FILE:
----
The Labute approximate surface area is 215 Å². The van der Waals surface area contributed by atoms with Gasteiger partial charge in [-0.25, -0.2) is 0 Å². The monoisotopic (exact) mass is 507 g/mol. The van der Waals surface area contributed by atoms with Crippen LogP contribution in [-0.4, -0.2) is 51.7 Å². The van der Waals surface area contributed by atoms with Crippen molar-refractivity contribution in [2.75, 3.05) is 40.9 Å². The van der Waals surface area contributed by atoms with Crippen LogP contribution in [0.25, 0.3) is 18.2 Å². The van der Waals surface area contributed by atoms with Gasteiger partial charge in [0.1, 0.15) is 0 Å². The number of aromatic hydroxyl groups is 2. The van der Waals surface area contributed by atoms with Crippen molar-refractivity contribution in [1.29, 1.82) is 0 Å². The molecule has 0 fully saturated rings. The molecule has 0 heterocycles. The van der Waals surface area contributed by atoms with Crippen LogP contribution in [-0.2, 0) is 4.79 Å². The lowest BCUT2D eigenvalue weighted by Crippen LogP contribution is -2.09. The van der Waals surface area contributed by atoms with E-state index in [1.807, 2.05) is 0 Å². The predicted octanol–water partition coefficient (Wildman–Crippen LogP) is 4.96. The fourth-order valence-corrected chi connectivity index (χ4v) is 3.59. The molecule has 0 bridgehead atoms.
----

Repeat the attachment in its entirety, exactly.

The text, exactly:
The Labute approximate surface area is 215 Å². The van der Waals surface area contributed by atoms with Gasteiger partial charge in [-0.25, -0.2) is 0 Å². The monoisotopic (exact) mass is 507 g/mol. The van der Waals surface area contributed by atoms with Crippen LogP contribution in [-0.4, -0.2) is 51.7 Å². The van der Waals surface area contributed by atoms with Crippen molar-refractivity contribution in [2.75, 3.05) is 40.9 Å². The van der Waals surface area contributed by atoms with Crippen LogP contribution in [0.25, 0.3) is 18.2 Å². The van der Waals surface area contributed by atoms with Gasteiger partial charge in [0.1, 0.15) is 0 Å². The number of aromatic hydroxyl groups is 2. The van der Waals surface area contributed by atoms with Crippen molar-refractivity contribution in [1.29, 1.82) is 0 Å². The molecule has 0 fully saturated rings. The molecule has 0 heterocycles. The van der Waals surface area contributed by atoms with Crippen LogP contribution in [-0.2, 0) is 4.79 Å². The lowest BCUT2D eigenvalue weighted by Crippen LogP contribution is -2.09. The van der Waals surface area contributed by atoms with E-state index in [1.807, 2.05) is 0 Å². The predicted octanol–water partition coefficient (Wildman–Crippen LogP) is 4.96. The fourth-order valence-corrected chi connectivity index (χ4v) is 3.59. The molecule has 0 bridgehead atoms.